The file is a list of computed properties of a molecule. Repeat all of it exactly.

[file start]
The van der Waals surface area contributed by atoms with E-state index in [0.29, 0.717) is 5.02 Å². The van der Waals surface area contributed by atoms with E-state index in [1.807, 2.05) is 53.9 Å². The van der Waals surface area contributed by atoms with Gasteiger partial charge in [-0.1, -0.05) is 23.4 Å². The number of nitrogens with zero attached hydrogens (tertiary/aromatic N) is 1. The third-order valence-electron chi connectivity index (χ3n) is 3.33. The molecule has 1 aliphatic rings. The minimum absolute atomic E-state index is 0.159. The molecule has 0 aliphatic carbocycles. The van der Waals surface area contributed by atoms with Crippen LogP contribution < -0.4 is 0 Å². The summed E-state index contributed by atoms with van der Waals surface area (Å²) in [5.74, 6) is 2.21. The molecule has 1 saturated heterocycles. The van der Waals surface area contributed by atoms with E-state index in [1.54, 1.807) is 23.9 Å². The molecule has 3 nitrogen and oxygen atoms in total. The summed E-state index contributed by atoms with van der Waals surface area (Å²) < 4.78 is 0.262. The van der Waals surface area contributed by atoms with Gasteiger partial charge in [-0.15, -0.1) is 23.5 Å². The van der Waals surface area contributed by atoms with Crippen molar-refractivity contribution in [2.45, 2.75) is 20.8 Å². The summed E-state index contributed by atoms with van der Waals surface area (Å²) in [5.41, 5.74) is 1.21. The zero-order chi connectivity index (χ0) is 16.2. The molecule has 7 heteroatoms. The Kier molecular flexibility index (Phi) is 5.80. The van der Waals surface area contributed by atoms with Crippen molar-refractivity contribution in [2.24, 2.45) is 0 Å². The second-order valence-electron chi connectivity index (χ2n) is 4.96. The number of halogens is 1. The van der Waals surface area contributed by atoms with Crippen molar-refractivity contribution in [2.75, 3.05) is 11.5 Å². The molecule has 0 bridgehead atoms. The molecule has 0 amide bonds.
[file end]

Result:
The van der Waals surface area contributed by atoms with E-state index in [0.29, 0.717) is 5.02 Å². The van der Waals surface area contributed by atoms with E-state index in [1.807, 2.05) is 53.9 Å². The van der Waals surface area contributed by atoms with Gasteiger partial charge in [-0.1, -0.05) is 23.4 Å². The number of nitrogens with zero attached hydrogens (tertiary/aromatic N) is 1. The third-order valence-electron chi connectivity index (χ3n) is 3.33. The molecule has 1 aliphatic rings. The minimum absolute atomic E-state index is 0.159. The molecule has 0 aliphatic carbocycles. The van der Waals surface area contributed by atoms with Crippen LogP contribution < -0.4 is 0 Å². The summed E-state index contributed by atoms with van der Waals surface area (Å²) in [5.74, 6) is 2.21. The molecule has 1 saturated heterocycles. The van der Waals surface area contributed by atoms with E-state index in [1.54, 1.807) is 23.9 Å². The molecule has 3 nitrogen and oxygen atoms in total. The summed E-state index contributed by atoms with van der Waals surface area (Å²) < 4.78 is 0.262. The van der Waals surface area contributed by atoms with Gasteiger partial charge in [-0.15, -0.1) is 23.5 Å². The van der Waals surface area contributed by atoms with Crippen molar-refractivity contribution in [2.45, 2.75) is 20.8 Å². The summed E-state index contributed by atoms with van der Waals surface area (Å²) in [5.41, 5.74) is 1.21. The zero-order chi connectivity index (χ0) is 16.2. The molecule has 7 heteroatoms. The Kier molecular flexibility index (Phi) is 5.80. The van der Waals surface area contributed by atoms with Crippen molar-refractivity contribution in [2.24, 2.45) is 0 Å². The second-order valence-electron chi connectivity index (χ2n) is 4.96. The number of halogens is 1. The van der Waals surface area contributed by atoms with Crippen molar-refractivity contribution in [2.75, 3.05) is 11.5 Å². The molecule has 0 bridgehead atoms. The molecule has 0 amide bonds.